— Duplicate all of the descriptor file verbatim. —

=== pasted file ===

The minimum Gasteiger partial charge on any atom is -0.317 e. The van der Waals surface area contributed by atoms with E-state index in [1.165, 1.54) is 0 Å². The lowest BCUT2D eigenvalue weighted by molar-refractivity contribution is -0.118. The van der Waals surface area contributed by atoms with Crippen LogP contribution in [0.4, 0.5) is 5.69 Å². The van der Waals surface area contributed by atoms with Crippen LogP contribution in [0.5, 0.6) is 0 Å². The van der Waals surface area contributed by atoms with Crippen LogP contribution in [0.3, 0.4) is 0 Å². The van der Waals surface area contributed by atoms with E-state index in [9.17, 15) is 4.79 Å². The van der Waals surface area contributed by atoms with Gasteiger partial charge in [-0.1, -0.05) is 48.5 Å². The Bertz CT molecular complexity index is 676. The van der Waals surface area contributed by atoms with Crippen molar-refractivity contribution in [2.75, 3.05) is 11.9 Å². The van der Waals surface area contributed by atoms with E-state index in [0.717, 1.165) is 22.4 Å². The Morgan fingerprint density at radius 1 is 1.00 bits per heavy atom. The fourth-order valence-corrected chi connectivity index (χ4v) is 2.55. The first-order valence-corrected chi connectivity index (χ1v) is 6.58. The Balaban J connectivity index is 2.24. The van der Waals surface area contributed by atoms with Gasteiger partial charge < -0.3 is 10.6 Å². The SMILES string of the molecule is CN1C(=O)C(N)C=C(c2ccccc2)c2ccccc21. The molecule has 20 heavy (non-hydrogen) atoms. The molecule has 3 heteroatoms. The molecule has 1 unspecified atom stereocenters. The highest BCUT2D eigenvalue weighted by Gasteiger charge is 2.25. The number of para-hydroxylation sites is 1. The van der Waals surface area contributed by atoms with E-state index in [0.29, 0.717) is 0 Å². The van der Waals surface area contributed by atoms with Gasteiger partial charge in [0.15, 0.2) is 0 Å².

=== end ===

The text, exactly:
The minimum Gasteiger partial charge on any atom is -0.317 e. The van der Waals surface area contributed by atoms with E-state index in [1.165, 1.54) is 0 Å². The lowest BCUT2D eigenvalue weighted by molar-refractivity contribution is -0.118. The van der Waals surface area contributed by atoms with Crippen LogP contribution in [0.4, 0.5) is 5.69 Å². The van der Waals surface area contributed by atoms with Crippen LogP contribution in [0.5, 0.6) is 0 Å². The van der Waals surface area contributed by atoms with Crippen LogP contribution in [0.3, 0.4) is 0 Å². The van der Waals surface area contributed by atoms with E-state index in [9.17, 15) is 4.79 Å². The van der Waals surface area contributed by atoms with Gasteiger partial charge in [-0.1, -0.05) is 48.5 Å². The Bertz CT molecular complexity index is 676. The van der Waals surface area contributed by atoms with Crippen molar-refractivity contribution in [2.75, 3.05) is 11.9 Å². The van der Waals surface area contributed by atoms with E-state index in [0.717, 1.165) is 22.4 Å². The Morgan fingerprint density at radius 1 is 1.00 bits per heavy atom. The fourth-order valence-corrected chi connectivity index (χ4v) is 2.55. The first-order valence-corrected chi connectivity index (χ1v) is 6.58. The Balaban J connectivity index is 2.24. The van der Waals surface area contributed by atoms with Gasteiger partial charge < -0.3 is 10.6 Å². The SMILES string of the molecule is CN1C(=O)C(N)C=C(c2ccccc2)c2ccccc21. The molecule has 20 heavy (non-hydrogen) atoms. The molecule has 3 heteroatoms. The molecule has 1 unspecified atom stereocenters. The highest BCUT2D eigenvalue weighted by Gasteiger charge is 2.25. The number of para-hydroxylation sites is 1. The van der Waals surface area contributed by atoms with E-state index in [0.29, 0.717) is 0 Å². The van der Waals surface area contributed by atoms with Gasteiger partial charge in [0.15, 0.2) is 0 Å².